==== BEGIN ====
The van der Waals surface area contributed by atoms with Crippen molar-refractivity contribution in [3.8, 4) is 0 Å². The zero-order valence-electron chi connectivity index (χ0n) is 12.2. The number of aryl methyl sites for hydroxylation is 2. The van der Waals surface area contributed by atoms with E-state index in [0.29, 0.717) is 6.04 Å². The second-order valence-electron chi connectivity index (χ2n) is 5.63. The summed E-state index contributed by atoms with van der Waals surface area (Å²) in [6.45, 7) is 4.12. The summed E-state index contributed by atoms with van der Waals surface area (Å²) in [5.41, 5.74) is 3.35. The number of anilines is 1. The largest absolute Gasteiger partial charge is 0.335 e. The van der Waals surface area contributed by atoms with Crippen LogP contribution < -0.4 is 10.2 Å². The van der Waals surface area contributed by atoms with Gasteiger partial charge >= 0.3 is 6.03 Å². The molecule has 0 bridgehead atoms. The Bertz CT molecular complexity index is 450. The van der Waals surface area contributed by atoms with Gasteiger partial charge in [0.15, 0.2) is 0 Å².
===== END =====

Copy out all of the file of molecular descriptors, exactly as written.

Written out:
The van der Waals surface area contributed by atoms with Crippen molar-refractivity contribution in [3.8, 4) is 0 Å². The zero-order valence-electron chi connectivity index (χ0n) is 12.2. The number of aryl methyl sites for hydroxylation is 2. The van der Waals surface area contributed by atoms with E-state index in [0.29, 0.717) is 6.04 Å². The second-order valence-electron chi connectivity index (χ2n) is 5.63. The summed E-state index contributed by atoms with van der Waals surface area (Å²) in [6.45, 7) is 4.12. The summed E-state index contributed by atoms with van der Waals surface area (Å²) in [5.41, 5.74) is 3.35. The number of anilines is 1. The largest absolute Gasteiger partial charge is 0.335 e. The van der Waals surface area contributed by atoms with Crippen LogP contribution < -0.4 is 10.2 Å². The van der Waals surface area contributed by atoms with Gasteiger partial charge >= 0.3 is 6.03 Å². The molecule has 0 bridgehead atoms. The Bertz CT molecular complexity index is 450. The van der Waals surface area contributed by atoms with Gasteiger partial charge in [0.15, 0.2) is 0 Å².